Indoor live music is prohibited. Further, irrespective of the source of the accompanying music, neither Karaoke nor dancing is permitted.


If existing windows in the areas tables are provided for customers use are operable, they must each be opened one inch to increase the volume of fresh air entering the building while the area is open for use by the public. The establishments’ existing HVAC equipment shall be operated at maximum capacity for the purpose of exchanging the air in the indoor public areas tables are provided for customers use.

Further explanation of the requirements and guidelines can be found at in the Updates, Information & Resource links.

If we see a spike in community transmission again, as reflected by the percentage positivity, similar to what we experienced in early November, we resume more strict mitigations. Our metrics for measuring a return to increased danger are as follows:

1. 7 day rolling average of 8% or greater positivity for 7 consecutive days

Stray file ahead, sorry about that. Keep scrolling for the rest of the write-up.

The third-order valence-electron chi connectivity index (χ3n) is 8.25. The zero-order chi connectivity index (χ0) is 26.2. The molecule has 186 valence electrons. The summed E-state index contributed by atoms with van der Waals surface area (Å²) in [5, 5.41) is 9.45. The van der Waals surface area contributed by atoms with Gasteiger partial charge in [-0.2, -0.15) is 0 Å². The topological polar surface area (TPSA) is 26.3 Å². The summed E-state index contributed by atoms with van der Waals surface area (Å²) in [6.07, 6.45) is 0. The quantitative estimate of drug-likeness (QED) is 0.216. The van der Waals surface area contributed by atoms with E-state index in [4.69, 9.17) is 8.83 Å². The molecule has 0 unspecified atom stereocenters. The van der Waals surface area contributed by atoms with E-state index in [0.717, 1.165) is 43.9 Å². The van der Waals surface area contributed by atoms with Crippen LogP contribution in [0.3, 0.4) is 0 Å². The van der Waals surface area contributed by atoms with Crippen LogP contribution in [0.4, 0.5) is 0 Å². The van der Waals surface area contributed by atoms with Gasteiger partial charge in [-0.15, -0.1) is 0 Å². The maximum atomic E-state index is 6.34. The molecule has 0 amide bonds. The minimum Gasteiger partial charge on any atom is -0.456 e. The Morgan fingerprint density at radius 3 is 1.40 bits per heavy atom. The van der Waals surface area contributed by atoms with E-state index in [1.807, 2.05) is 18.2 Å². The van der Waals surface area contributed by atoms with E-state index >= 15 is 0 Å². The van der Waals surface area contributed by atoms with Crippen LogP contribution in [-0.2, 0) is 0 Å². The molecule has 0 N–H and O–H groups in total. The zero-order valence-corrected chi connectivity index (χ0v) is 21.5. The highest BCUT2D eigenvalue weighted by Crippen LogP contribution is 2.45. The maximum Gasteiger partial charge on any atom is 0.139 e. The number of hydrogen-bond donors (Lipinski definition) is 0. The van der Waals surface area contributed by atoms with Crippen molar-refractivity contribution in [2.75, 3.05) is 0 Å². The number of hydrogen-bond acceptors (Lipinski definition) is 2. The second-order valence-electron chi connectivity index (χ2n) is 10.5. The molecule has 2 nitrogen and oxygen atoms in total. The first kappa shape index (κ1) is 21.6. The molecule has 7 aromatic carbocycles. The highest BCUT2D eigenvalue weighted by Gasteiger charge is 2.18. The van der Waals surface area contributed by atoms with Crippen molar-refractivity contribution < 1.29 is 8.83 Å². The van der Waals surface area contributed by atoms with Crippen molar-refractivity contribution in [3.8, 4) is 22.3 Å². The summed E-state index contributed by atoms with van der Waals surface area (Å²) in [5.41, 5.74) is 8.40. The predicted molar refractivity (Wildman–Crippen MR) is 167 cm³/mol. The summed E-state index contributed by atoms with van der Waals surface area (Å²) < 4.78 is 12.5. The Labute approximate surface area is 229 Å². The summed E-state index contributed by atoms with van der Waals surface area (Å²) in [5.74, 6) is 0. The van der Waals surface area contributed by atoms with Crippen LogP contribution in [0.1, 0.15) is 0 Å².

2. Hospital bed availability (ICU as well as Medical/Surgical) with 3 day rolling average of less than 20% 3. 7 day rolling average of COVID-19 patients in the hospital showing an increasing trend.

We are extremely hopeful that with the arrival of the vaccines we will continue to see a steady reduction in our community’s suffering from the virus. However, it is important to note that this virus has a tendency for resurgence, as seen in our community three times in the last 10 months. We should not let our guard down even as we relax some of our mitigations to assist our struggling businesses. The community must continue to wear masks, wash hands, and practice social distancing.